Branding is not merely about a logo, the name of your organization, or its website. It encapsulates the impression that crystallizes in the public's psyche when they discuss your company—how they perceive and feel about you.

Through my writings, I want to unravel complex subjects, presenting them in a straightforward, easily comprehensible manner, accessible to all, not just experts. This installment marks the second part of our exploration into devising a branding strategy and building a reputation. As the saying goes, "However beautiful the strategy, you should occasionally look at the results." Establishing a strategy for branding and reputation must hinge on your organization's goals and vision rather than plans with no clear objectives and outcomes. Without a plan, efforts will always conclude with unsatisfactory results.

Therefore, it's crucial to plan early and set strong foundations as the key to effective branding and building a good reputation. The basis of branding lies in three essential questions: how, why, and when. These questions are well-known to marketing and promotion experts and are vital for constructing any strategic plan.

How: Refers to the tools and methods you intend to use to achieve your goal.

Why: Defines the objectives you aim to achieve with your plan.

When: Determines the duration of your strategy, whether it's five years, two years, etc. Understanding these elements simplifies the strategy-building process.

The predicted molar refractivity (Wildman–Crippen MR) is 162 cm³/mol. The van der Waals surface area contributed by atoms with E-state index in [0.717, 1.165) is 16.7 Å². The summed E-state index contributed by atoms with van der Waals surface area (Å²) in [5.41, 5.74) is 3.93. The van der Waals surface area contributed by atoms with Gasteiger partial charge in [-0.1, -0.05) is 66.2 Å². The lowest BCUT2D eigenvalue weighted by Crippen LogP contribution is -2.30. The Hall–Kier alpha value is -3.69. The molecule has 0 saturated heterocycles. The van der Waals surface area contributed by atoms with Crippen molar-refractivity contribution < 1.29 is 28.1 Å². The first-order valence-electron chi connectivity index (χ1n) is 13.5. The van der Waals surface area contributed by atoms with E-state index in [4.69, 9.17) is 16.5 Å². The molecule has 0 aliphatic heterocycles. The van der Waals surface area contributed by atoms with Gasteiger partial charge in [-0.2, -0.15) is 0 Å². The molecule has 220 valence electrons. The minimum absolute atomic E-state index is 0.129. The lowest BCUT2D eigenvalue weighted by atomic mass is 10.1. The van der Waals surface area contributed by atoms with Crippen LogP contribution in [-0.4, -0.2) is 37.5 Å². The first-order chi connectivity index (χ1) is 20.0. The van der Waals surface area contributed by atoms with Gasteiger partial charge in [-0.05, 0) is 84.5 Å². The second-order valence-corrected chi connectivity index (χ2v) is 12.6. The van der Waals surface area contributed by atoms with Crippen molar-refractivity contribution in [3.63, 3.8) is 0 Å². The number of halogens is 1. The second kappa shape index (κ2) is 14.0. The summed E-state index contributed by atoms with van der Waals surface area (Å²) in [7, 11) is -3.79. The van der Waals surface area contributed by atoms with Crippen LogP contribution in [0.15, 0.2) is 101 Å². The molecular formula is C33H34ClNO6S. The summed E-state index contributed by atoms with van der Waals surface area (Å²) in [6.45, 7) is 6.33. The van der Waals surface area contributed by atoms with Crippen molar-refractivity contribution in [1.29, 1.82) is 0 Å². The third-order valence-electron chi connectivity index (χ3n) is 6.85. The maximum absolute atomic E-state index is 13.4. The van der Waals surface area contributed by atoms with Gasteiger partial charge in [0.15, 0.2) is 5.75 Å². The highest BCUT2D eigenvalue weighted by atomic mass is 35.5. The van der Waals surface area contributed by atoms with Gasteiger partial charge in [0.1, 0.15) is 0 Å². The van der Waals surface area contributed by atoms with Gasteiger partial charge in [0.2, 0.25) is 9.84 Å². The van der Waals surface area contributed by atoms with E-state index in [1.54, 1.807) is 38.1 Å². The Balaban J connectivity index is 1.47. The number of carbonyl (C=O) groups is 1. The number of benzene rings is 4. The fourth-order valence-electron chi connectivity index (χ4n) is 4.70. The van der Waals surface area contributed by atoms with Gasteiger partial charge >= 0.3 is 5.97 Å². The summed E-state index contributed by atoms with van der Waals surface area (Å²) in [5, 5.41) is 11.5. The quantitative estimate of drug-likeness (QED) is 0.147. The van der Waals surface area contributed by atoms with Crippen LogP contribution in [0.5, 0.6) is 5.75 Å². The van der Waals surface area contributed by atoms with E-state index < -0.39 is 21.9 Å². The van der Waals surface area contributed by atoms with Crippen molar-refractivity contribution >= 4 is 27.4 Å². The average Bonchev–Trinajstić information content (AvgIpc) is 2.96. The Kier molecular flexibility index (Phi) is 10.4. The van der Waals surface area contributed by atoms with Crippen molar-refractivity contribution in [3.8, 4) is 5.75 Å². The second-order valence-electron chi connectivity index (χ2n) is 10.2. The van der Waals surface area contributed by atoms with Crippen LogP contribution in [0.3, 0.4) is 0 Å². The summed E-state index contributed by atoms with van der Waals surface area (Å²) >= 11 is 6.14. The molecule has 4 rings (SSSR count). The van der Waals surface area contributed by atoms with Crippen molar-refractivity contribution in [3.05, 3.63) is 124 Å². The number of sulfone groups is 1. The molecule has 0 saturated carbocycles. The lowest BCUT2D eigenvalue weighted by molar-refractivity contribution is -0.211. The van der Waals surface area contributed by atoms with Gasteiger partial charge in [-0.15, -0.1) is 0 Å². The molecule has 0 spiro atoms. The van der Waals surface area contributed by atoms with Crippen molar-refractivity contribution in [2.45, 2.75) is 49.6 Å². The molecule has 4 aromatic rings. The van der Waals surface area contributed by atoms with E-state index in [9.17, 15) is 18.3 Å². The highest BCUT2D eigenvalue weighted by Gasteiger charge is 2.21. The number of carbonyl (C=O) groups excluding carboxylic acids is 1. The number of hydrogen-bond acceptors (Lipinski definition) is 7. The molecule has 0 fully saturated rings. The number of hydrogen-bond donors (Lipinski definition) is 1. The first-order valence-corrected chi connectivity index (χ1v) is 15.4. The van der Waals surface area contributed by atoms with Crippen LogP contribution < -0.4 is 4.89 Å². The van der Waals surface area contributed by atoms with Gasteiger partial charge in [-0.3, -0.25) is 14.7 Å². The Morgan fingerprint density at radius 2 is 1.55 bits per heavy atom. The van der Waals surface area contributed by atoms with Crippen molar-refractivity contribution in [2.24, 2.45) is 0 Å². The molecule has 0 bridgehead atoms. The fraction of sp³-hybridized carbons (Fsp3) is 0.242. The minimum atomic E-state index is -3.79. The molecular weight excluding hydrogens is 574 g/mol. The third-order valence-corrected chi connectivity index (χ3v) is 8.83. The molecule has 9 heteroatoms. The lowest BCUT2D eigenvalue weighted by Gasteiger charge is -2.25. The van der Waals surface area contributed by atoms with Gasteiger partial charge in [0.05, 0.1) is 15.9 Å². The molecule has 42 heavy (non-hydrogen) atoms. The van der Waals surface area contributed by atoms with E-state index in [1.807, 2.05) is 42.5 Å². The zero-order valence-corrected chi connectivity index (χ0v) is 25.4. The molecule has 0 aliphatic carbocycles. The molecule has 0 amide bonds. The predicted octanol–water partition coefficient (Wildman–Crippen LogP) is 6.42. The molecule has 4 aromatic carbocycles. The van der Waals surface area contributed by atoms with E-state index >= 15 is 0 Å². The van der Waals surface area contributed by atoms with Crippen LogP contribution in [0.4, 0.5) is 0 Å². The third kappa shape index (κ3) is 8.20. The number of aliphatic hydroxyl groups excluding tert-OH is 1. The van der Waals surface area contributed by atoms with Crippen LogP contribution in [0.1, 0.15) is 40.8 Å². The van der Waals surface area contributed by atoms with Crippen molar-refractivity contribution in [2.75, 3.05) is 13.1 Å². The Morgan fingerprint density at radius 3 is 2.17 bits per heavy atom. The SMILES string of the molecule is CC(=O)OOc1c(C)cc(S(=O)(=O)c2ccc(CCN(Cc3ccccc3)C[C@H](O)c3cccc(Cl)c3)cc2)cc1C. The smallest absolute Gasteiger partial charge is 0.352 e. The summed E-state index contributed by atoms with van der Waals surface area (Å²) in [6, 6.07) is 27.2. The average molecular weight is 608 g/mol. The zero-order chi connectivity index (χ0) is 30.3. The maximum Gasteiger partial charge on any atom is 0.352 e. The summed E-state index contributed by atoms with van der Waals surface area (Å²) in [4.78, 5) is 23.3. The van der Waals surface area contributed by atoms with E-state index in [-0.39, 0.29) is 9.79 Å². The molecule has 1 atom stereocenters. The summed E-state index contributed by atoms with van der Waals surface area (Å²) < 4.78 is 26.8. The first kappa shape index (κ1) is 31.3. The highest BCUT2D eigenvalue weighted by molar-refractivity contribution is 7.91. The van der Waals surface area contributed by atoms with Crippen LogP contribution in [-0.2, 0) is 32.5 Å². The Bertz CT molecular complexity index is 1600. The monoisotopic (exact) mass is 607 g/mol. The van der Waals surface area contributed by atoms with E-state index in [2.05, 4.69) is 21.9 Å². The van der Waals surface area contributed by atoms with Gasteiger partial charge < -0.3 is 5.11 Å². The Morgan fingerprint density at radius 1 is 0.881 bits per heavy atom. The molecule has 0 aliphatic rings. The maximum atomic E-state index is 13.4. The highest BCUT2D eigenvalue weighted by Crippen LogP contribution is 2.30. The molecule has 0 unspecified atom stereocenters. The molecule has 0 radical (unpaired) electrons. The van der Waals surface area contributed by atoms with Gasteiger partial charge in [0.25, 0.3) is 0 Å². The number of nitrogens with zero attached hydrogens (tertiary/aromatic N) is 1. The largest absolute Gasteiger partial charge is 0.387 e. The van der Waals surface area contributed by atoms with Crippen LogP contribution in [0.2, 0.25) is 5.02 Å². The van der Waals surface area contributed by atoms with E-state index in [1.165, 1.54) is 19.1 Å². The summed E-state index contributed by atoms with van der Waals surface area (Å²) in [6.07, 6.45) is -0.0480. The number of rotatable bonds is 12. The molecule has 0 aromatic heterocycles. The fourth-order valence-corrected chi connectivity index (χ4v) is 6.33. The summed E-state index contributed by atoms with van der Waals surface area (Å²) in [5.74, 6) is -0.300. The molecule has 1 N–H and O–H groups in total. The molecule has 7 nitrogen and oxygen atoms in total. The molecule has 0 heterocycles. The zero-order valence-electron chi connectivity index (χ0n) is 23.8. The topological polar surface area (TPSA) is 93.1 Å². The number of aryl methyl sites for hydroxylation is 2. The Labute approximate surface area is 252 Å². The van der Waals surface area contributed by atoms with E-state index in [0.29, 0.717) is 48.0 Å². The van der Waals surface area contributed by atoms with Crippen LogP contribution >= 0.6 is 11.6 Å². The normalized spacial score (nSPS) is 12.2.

However, these are just the rules, not the content—there's much more to do. For illustration, certain crucial steps need to be followed: Link your branding and reputation to related business activities. For example, Apple is known for its designs, but this isn't directly stated in its logo or advertisements.

Over time, innovative design has become synonymous with Apple products. Maintain consistency in your messaging. Avoid changing your branding elements so frequently that your audience can't remember you. For example, don't use a child's picture on your Facebook page if your company provides industrial equipment rental services!

Connect with your audience through ads that make them feel a part of your product, not just a commodity for profit. For instance, Harley Davidson's ads don’t just sell motorcycles; they sell the experience of riding on the open road. Differentiate your audience and customers by acknowledging and appreciating them, offering coupons or gifts to thank them for their engagement.

This approach significantly boosts reputation, as seen with a car company that increased its Facebook followers by rewarding its most active followers on social media. Implement performance measurement tools. Don’t just launch an ad campaign; monitor its reach and how the audience interacts with it.

Written by Ramzan Rashid Al Naimi, founder of BeCreative Brand Studio and Innovation Cafe 

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